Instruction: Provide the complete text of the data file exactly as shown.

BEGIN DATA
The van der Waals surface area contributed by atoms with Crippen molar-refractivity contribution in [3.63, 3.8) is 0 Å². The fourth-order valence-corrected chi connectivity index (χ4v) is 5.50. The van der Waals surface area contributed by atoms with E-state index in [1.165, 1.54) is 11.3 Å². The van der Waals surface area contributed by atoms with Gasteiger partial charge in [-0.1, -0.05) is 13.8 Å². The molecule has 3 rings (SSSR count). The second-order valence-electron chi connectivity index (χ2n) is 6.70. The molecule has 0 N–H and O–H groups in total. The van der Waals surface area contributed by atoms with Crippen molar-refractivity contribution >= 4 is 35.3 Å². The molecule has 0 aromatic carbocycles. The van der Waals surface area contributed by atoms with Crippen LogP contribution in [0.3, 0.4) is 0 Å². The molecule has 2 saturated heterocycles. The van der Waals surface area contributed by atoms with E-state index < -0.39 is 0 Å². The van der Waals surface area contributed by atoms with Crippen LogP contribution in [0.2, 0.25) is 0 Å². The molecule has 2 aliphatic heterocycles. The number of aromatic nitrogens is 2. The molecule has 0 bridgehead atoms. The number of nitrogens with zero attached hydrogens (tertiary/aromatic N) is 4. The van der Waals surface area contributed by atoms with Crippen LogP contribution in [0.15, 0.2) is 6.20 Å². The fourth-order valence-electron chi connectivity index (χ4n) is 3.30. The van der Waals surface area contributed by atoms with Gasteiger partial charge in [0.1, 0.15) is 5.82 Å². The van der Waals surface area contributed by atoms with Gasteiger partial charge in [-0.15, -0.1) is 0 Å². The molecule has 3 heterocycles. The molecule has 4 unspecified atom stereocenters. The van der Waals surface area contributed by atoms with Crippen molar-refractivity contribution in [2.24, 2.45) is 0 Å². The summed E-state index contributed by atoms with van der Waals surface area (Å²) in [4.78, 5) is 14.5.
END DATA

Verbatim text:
The van der Waals surface area contributed by atoms with Crippen molar-refractivity contribution in [3.63, 3.8) is 0 Å². The fourth-order valence-corrected chi connectivity index (χ4v) is 5.50. The van der Waals surface area contributed by atoms with E-state index in [1.165, 1.54) is 11.3 Å². The van der Waals surface area contributed by atoms with Gasteiger partial charge in [-0.1, -0.05) is 13.8 Å². The molecule has 3 rings (SSSR count). The second-order valence-electron chi connectivity index (χ2n) is 6.70. The molecule has 0 N–H and O–H groups in total. The van der Waals surface area contributed by atoms with Crippen molar-refractivity contribution >= 4 is 35.3 Å². The molecule has 0 aromatic carbocycles. The van der Waals surface area contributed by atoms with Crippen LogP contribution in [0.3, 0.4) is 0 Å². The molecule has 2 saturated heterocycles. The van der Waals surface area contributed by atoms with E-state index < -0.39 is 0 Å². The van der Waals surface area contributed by atoms with Crippen LogP contribution in [0.2, 0.25) is 0 Å². The molecule has 2 aliphatic heterocycles. The number of aromatic nitrogens is 2. The molecule has 0 bridgehead atoms. The number of nitrogens with zero attached hydrogens (tertiary/aromatic N) is 4. The van der Waals surface area contributed by atoms with Crippen LogP contribution in [0.15, 0.2) is 6.20 Å². The fourth-order valence-electron chi connectivity index (χ4n) is 3.30. The van der Waals surface area contributed by atoms with Gasteiger partial charge in [0.1, 0.15) is 5.82 Å². The van der Waals surface area contributed by atoms with Gasteiger partial charge in [-0.15, -0.1) is 0 Å². The molecule has 3 heterocycles. The molecule has 4 unspecified atom stereocenters. The van der Waals surface area contributed by atoms with Crippen molar-refractivity contribution in [2.24, 2.45) is 0 Å². The summed E-state index contributed by atoms with van der Waals surface area (Å²) in [4.78, 5) is 14.5.